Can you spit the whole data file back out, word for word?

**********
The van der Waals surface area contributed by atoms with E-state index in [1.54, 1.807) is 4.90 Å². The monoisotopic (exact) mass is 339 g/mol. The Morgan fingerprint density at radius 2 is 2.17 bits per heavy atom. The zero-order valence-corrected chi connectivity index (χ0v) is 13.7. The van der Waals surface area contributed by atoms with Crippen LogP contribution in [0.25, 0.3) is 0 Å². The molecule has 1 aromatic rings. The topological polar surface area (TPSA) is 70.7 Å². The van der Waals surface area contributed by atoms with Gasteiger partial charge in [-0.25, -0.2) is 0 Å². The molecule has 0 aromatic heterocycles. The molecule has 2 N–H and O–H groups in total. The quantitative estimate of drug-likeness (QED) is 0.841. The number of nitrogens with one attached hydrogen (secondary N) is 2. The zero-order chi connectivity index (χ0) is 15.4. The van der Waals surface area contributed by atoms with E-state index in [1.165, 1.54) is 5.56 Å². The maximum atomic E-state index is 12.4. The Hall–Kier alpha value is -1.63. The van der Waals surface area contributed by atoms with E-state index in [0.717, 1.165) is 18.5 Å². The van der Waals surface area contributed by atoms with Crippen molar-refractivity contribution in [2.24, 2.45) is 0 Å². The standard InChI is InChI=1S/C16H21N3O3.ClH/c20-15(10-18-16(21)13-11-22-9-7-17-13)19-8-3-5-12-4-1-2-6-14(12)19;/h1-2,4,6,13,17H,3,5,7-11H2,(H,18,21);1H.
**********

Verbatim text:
The van der Waals surface area contributed by atoms with E-state index in [1.54, 1.807) is 4.90 Å². The monoisotopic (exact) mass is 339 g/mol. The Morgan fingerprint density at radius 2 is 2.17 bits per heavy atom. The zero-order valence-corrected chi connectivity index (χ0v) is 13.7. The van der Waals surface area contributed by atoms with Crippen LogP contribution in [0.25, 0.3) is 0 Å². The molecule has 1 aromatic rings. The topological polar surface area (TPSA) is 70.7 Å². The van der Waals surface area contributed by atoms with Gasteiger partial charge in [-0.25, -0.2) is 0 Å². The molecule has 0 aromatic heterocycles. The molecule has 2 N–H and O–H groups in total. The quantitative estimate of drug-likeness (QED) is 0.841. The number of nitrogens with one attached hydrogen (secondary N) is 2. The zero-order chi connectivity index (χ0) is 15.4. The van der Waals surface area contributed by atoms with E-state index in [1.165, 1.54) is 5.56 Å². The maximum atomic E-state index is 12.4. The Hall–Kier alpha value is -1.63. The van der Waals surface area contributed by atoms with E-state index in [0.717, 1.165) is 18.5 Å². The van der Waals surface area contributed by atoms with Crippen molar-refractivity contribution in [2.24, 2.45) is 0 Å². The standard InChI is InChI=1S/C16H21N3O3.ClH/c20-15(10-18-16(21)13-11-22-9-7-17-13)19-8-3-5-12-4-1-2-6-14(12)19;/h1-2,4,6,13,17H,3,5,7-11H2,(H,18,21);1H.